Table 7: TB and the Right to a Fair Trial

Table 7: TB and the Right to a Fair Trial

Examples of Human Rights Violations

  • Individuals with TB are detained without adequate justification that it is the least restrictive alternative, strictly necessary or a measure of last resort.
Human Rights Standards Treaty Body Interpretation
ICCPR 14(1) All persons shall be equal before the courts and tribunals. In the determination of any criminal charge against him, or of his rights and obligations in a suit at law, everyone shall be entitled to a fair and public hearing by a competent, independent and impartial tribunal established by law… (3) In the determination of any criminal charge against him, everyone shall be entitled to… minimum guarantees, in full equality… None.

Other Interpretations 

Joint Statement on compulsory drug detention and rehabilitation centres (ILO et al., 2012):

Compulsory drug detention and rehabilitation centres raise human rights issues and threaten the health of detainees, including through increased vulnerability to HIV and [TB] infection…. [S]uch detention often takes place without the benefit of sufficient due process, legal safeguards or judicial review. The deprivation of liberty without due process is an unacceptable violation of internationally recognised human rights standards.

WHO Guidance on ethics of tuberculosis prevention, care and control (WHO, 2010):

Involuntary isolation and detention as last-resort measures. In order to make sure that these principles are followed, countries should review their public health laws to ensure that they carefully limit the scope of government authority and provide due process protections for individuals whose liberty may be restricted. In addition, in order to minimize the danger of arbitrary enforcement, countries and TB programmes should develop clear criteria and procedures for the use of non-voluntary measures, with involvement from TB patients and civil society.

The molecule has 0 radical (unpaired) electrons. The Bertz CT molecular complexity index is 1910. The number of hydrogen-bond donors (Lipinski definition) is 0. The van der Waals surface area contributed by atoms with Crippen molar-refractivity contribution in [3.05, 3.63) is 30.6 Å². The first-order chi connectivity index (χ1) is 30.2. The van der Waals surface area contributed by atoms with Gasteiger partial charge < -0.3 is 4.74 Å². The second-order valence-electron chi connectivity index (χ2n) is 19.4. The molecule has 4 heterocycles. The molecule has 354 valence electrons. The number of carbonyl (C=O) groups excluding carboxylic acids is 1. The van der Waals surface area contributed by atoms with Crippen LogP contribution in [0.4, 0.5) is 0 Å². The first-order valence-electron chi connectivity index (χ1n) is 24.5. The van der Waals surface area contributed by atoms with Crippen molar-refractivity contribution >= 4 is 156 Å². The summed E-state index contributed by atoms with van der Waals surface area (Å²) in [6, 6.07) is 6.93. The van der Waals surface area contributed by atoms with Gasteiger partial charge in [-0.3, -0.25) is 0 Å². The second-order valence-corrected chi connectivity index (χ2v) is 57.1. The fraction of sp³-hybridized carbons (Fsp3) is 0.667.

WHO Guidance on human rights and involuntary detention for XDR-TB control (WHO, 2007):

… [I]nterference with freedom of movement when instituting quarantine or isolation for a communicable disease such as MDR-TB and XDR-TB may be necessary for the public good, and could be considered legitimate under international human rights law. This must be viewed as a last resort, and justified only after all voluntary measures to isolate such a patient have failed. A key factor in determining if the necessary protections exist when rights are restricted is that each one of the five criteria of the Siracusa Principles must be met, but should be of a limited duration and subject to review and appeal.

Patients’ Charter for Tuberculosis Care (World Care Council, 2006):

Justice. The right to make a complaint through channels provided for this purpose by the health authority and to have any complaint dealt with promptly and fairly. The right to appeal to a higher authority if the above is not respected and to be informed in writing of the outcome.

Siracusa Principles (UN Economic and Social Rights Council, 1985):

Article 25. Public health may be invoked as a ground for limiting certain rights in order to allow a state to take measures dealing with a serious threat to the health of the population or individual members of the population. These measures must be specifically aimed at preventing disease or injury or providing care for the sick and injured.

Article 26. Due regard shall be had to the international health regulations of the World Health Organization.

Article 39. A state party may take measures derogating from its obligations under [ICCPR Art. 4] only when faced with a situation of exceptional and actual or imminent danger which threatens the life of the nation….

Article 70. Although protections against arbitrary arrest and detention (Art. 9) and the right to a fair and public hearing in the determination of a criminal charge (Art. 14) may be subject to legitimate limitations if strictly required by the exigencies of an emergency situation, the denial of certain rights fundamental to human dignity can never be strictly necessary in any conceivable emergency. E/CN.4/1985/4 (1985).